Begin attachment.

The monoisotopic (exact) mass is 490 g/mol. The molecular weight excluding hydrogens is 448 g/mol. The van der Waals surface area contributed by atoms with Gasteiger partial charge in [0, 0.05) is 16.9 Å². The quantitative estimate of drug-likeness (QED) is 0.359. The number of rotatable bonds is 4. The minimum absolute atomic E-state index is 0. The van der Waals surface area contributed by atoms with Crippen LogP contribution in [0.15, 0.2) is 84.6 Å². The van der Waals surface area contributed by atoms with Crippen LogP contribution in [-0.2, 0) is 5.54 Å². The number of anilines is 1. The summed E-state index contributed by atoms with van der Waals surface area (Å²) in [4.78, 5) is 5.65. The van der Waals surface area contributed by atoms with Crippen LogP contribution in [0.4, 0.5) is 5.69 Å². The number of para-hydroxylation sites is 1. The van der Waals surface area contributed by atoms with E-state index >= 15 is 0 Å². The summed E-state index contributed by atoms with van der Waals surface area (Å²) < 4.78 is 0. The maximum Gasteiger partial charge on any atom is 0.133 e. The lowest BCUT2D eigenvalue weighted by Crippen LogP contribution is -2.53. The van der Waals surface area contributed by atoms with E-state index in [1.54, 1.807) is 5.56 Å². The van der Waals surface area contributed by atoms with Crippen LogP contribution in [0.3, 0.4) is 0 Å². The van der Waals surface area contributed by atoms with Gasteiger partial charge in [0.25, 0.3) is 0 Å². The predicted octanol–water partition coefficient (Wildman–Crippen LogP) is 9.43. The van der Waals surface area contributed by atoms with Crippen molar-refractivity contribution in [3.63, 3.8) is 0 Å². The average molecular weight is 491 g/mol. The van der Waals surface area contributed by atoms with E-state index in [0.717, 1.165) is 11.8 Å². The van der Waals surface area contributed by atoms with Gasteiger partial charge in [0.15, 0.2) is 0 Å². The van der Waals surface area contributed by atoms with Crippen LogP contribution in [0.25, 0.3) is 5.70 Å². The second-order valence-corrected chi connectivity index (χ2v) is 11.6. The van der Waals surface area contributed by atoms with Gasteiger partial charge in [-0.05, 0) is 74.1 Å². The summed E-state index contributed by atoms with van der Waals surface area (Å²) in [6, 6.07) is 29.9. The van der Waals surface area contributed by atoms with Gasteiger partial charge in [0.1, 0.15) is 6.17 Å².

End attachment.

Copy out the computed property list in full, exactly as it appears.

The monoisotopic (exact) mass is 490 g/mol. The molecular weight excluding hydrogens is 448 g/mol. The van der Waals surface area contributed by atoms with Gasteiger partial charge in [0, 0.05) is 16.9 Å². The quantitative estimate of drug-likeness (QED) is 0.359. The number of rotatable bonds is 4. The minimum absolute atomic E-state index is 0. The van der Waals surface area contributed by atoms with Crippen LogP contribution in [0.15, 0.2) is 84.6 Å². The van der Waals surface area contributed by atoms with Crippen LogP contribution in [-0.2, 0) is 5.54 Å². The number of anilines is 1. The summed E-state index contributed by atoms with van der Waals surface area (Å²) in [4.78, 5) is 5.65. The van der Waals surface area contributed by atoms with Crippen LogP contribution in [0.4, 0.5) is 5.69 Å². The number of para-hydroxylation sites is 1. The van der Waals surface area contributed by atoms with E-state index >= 15 is 0 Å². The summed E-state index contributed by atoms with van der Waals surface area (Å²) < 4.78 is 0. The maximum Gasteiger partial charge on any atom is 0.133 e. The lowest BCUT2D eigenvalue weighted by Crippen LogP contribution is -2.53. The van der Waals surface area contributed by atoms with E-state index in [1.54, 1.807) is 5.56 Å². The van der Waals surface area contributed by atoms with Crippen LogP contribution in [0.3, 0.4) is 0 Å². The van der Waals surface area contributed by atoms with Gasteiger partial charge in [0.25, 0.3) is 0 Å². The predicted octanol–water partition coefficient (Wildman–Crippen LogP) is 9.43. The van der Waals surface area contributed by atoms with Crippen molar-refractivity contribution in [3.63, 3.8) is 0 Å². The average molecular weight is 491 g/mol. The van der Waals surface area contributed by atoms with E-state index in [0.717, 1.165) is 11.8 Å². The van der Waals surface area contributed by atoms with Gasteiger partial charge in [0.15, 0.2) is 0 Å². The van der Waals surface area contributed by atoms with Crippen LogP contribution in [0.25, 0.3) is 5.70 Å². The second-order valence-corrected chi connectivity index (χ2v) is 11.6. The van der Waals surface area contributed by atoms with Gasteiger partial charge in [-0.05, 0) is 74.1 Å². The summed E-state index contributed by atoms with van der Waals surface area (Å²) in [6, 6.07) is 29.9. The van der Waals surface area contributed by atoms with Gasteiger partial charge in [0.1, 0.15) is 6.17 Å².